Noders Note: This is a post that frequently appears on the sci.space.* USENET newsgroup hierarchy. It's noded here with the kind permission of the original author. The text is hers, the hardlinks are mine.

Mary Shafer, the author, is an engineer at NASA's Dryden Flight Research Center.

Mary explains the circumstances behind the post thusly;

I wrote, "Insisting on absolute safety is for people who don't have the balls to live in the real world."

It appeared on sci.space or sci.space.shuttle in 1989 or 1990 during one of the cyclical "why did NASA blow up the shuttle" threads or on rec.military during a "how dare those pilots crash the taxpayers' airplanes" thread, also a cyclical thread. I had gotten to a point of complete exasperation when I wrote this.


But, no matter what you do, it will never be perfectly, 100% risk-free to fly. Or to drive, or to walk, or to do anything.

One of our pilots here died when he waited too long to eject from a spinning aircraft. He was wrong; he should have jumped out earlier. He failed in his duty, IMO.

One of our engineers was walking his dog when a car driven by a kid jumped the curb and hit him. Only his leg was broken. But he walks his dog again, now. Who know better than him the danger?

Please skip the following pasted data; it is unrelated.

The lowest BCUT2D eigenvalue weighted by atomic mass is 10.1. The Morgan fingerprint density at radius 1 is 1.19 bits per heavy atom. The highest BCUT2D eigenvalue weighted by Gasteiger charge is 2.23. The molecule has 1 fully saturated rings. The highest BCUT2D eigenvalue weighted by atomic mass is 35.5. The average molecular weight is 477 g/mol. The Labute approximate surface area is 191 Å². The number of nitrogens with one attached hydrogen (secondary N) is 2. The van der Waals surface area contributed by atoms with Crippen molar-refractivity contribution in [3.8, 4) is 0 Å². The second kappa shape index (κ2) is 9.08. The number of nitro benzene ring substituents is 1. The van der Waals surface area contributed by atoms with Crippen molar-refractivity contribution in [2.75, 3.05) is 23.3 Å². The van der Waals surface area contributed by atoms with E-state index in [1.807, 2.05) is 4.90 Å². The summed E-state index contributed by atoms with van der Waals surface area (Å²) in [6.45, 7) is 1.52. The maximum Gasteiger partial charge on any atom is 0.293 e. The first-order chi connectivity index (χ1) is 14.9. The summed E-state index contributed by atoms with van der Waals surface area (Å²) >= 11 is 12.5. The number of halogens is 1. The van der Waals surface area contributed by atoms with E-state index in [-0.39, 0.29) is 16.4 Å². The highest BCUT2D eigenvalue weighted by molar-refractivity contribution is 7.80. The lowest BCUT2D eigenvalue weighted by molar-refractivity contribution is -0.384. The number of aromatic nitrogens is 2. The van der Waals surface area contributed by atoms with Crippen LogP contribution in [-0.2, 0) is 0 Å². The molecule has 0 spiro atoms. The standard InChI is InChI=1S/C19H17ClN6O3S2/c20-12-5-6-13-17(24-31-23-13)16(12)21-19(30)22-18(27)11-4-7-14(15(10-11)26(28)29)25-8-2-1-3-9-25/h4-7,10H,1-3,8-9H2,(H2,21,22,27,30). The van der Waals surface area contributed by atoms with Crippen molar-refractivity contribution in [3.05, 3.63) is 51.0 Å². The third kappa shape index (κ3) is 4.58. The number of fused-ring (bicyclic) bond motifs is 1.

There's no way to make life perfectly safe; you can't get out of it alive.

You can't even predict every danger. How can you guard against a hazard you can't even conceive of?

I agree that the days of "kick the tires and light the fires" are gone, but insisting on perfect safety is the single most reliable way of killing an aerospace project.

I've been on both sides of the FRR (Flight Readiness Review) process for a number of aeronautical projects. Experienced engineers try to think of everything that can go wrong. But airplanes can still surprise the best team.

I've had to sign a form, certifying that to the best of my knowledge everything that we're going to do on a flight is safe. I've never seriously asked myself "What will I say to the AIB (Accident Investigation Board)" because once one starts on that, the form will never be signed, the flight will never be flown, and the research will never be done.

But I have asked myself "Have I told everybody exactly what we're going to do and what the _known_ risks are and are we agreed that these risks are acceptable" and when I can answer that "yes" I sign the form. That also answers the question of what I'd say to the AIB.

I'm not talking about abstract theories here, I'm talking about test pilots that I've known for decades. Believe me, I _know_ exactly what the consequences of a mistake on my part could mean. The reminders are all around me: Edwards AFB--killed in the XB-49, Lilly Ave--first NASA pilot killed at what's now Dryden, Love Rd--I _saw_ Mike's burning F-4 auger into the lakebed, with him in it. But once I've done my best, like everybody else on the team, it's time to go fly the airplane.

Insisting on perfect safety is for people who don't have the balls to live in the real world.

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